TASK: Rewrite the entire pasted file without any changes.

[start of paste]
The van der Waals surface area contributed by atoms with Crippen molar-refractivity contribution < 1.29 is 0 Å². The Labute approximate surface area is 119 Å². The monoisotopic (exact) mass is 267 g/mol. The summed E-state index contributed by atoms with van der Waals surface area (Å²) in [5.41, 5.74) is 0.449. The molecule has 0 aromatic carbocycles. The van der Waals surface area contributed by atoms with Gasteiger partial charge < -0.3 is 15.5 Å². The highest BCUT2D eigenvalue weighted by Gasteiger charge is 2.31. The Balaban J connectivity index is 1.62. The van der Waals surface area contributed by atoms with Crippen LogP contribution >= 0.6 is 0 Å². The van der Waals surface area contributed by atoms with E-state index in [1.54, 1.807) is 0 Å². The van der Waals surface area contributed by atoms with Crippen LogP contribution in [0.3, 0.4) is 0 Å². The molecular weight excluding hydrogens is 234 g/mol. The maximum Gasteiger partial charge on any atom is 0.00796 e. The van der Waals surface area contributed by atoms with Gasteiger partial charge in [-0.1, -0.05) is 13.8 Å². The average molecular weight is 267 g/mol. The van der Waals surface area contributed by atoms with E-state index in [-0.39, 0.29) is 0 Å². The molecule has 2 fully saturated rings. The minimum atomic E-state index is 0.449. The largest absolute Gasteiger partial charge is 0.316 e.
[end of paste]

The van der Waals surface area contributed by atoms with Crippen molar-refractivity contribution < 1.29 is 0 Å². The Labute approximate surface area is 119 Å². The monoisotopic (exact) mass is 267 g/mol. The summed E-state index contributed by atoms with van der Waals surface area (Å²) in [5.41, 5.74) is 0.449. The molecule has 0 aromatic carbocycles. The van der Waals surface area contributed by atoms with Gasteiger partial charge < -0.3 is 15.5 Å². The highest BCUT2D eigenvalue weighted by Gasteiger charge is 2.31. The Balaban J connectivity index is 1.62. The van der Waals surface area contributed by atoms with Crippen LogP contribution >= 0.6 is 0 Å². The van der Waals surface area contributed by atoms with E-state index in [1.54, 1.807) is 0 Å². The van der Waals surface area contributed by atoms with Crippen LogP contribution in [0.3, 0.4) is 0 Å². The molecular weight excluding hydrogens is 234 g/mol. The maximum Gasteiger partial charge on any atom is 0.00796 e. The van der Waals surface area contributed by atoms with Gasteiger partial charge in [-0.1, -0.05) is 13.8 Å². The average molecular weight is 267 g/mol. The van der Waals surface area contributed by atoms with E-state index in [-0.39, 0.29) is 0 Å². The molecule has 2 fully saturated rings. The minimum atomic E-state index is 0.449. The largest absolute Gasteiger partial charge is 0.316 e.